SCO – Way Forward for Regional Stability & Integration


The Shanghai Cooperation Organization (SCO) has withstood storms to create a cooperative platform in Central Asia that conforms to the trend of the times, meets regional needs, and serves its member states’ interests. SCO’s commitment to innovative thinking, security cooperation, and regional coordination has contributed to regional stability and development and to gaining experience in establishing regional and global order. The stages of SCO development before and during the membership expansion in 2017 can be understood. The “Shanghai Spirit,” defined as “shared trust, reciprocal benefit, equality, consultation, tolerance for cultural variety, and pursuit of common progress,” was first introduced during the establishing phase, from 2001 to 2004. The Shanghai Convention on Combating the Three Evil Forces (terrorism, separatism, and extremism) was attended by SCO member nations, who agreed on a charter and endorsed a framework for global commerce. A regional anti-terrorist structure in Tashkent and the secretariat in Beijing had both been established by 2004. The SCO’s expansion phase from 2004 to 2017 was characterized by internal construction and outward cooperation. The organization’s success is by no means a coincidence.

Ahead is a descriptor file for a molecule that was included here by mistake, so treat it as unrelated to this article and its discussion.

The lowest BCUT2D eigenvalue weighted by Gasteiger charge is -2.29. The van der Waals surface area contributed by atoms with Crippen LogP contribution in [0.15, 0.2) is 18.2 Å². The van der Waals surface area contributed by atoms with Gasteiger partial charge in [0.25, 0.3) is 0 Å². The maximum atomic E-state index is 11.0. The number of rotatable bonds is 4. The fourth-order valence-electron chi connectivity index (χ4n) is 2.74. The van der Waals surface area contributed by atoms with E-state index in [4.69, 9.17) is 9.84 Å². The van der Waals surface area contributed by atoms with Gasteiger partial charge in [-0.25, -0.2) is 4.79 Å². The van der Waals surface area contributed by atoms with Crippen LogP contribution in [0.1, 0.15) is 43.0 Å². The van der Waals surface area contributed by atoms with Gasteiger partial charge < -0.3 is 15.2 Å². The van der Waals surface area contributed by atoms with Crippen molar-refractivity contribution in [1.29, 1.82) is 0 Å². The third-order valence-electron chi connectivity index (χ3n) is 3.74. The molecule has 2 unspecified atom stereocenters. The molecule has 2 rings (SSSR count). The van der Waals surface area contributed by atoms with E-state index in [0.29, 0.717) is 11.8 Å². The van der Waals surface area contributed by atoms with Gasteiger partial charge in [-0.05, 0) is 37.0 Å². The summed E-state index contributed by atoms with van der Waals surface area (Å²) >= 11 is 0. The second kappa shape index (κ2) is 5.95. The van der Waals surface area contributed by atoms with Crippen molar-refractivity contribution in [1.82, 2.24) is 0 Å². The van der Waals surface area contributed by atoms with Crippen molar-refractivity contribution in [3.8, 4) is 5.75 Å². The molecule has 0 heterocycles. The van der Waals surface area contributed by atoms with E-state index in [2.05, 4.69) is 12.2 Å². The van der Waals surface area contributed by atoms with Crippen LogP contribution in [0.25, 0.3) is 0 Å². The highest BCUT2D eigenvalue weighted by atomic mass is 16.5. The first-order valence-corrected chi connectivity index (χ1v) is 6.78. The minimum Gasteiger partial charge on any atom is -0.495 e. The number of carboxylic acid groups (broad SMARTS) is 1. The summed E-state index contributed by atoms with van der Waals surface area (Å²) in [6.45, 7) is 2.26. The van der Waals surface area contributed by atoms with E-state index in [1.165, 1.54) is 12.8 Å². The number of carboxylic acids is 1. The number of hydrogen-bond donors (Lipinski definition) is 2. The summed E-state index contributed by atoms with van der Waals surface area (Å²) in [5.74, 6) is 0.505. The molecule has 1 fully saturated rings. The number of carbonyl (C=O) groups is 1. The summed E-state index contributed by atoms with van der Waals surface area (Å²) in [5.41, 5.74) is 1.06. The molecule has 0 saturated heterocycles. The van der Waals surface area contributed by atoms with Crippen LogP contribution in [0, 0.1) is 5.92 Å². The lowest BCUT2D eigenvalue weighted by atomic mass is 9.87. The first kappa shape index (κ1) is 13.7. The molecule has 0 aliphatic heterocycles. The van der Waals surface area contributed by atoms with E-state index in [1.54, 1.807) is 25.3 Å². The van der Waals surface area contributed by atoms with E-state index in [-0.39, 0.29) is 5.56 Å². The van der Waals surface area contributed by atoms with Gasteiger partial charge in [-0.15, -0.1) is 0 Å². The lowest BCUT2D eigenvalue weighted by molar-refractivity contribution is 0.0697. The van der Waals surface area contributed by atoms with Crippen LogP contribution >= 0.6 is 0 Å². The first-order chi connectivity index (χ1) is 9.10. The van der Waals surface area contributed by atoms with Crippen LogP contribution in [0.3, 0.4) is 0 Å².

It was founded on a number of things, including cooperation between China and Russia, initiatives by the “Shanghai Five,” relationships among member states, and outside pressure. A strong impetus was provided by China and Russia working together. They serve as both a leadership and a demonstration engine in the growth of SCO. The organization was led to a model of state-to-state ties in partnership rather than alliance by the principles of non-alignment, non-confrontation, and non-targeting of any third party, which were drawn from historical experience and lessons learned in China-Soviet relations. Among other significant actions, China pushed the conclusion of the Convention against Extremism, advocated for a new security vision, and assisted in the establishment of a training center for SCO-China judicial interactions. In Yangling City, Shaanxi Province, China established an SCO demonstration base for agricultural technology training and exchange. In Qingdao, Shandong Province, China established a China-SCO economic demonstration zone and a technology transfer center. In Hubei Province, a demonstration base for neighborhood health collaboration is suggested.

Since the SCO was founded, China’s relations with its northern neighbors have been developing smoothly. In 2011, China-Russia relations were upgraded to “comprehensive strategic partnership of coordination,” and in 2019 to “comprehensive strategic partnership of coordination for the new era.” China’s relations with SCO member states in Central Asia were continuously upgraded over the past 20 years. Tajikistan and Kyrgyzstan 2013 formed strategic partnerships with China. Improvements in member-state relations catalyze SCO development. All SCO member states in Central Asia are now China’s strategic allies thanks to the comprehensive strategic relationship between the two countries, which was established in 2011 and later made permanent, as well as the strategic collaboration between China and Uzbekistan in 2012. China now has comprehensive strategic partnerships with Uzbekistan, Tajikistan, and Kyrgyzstan.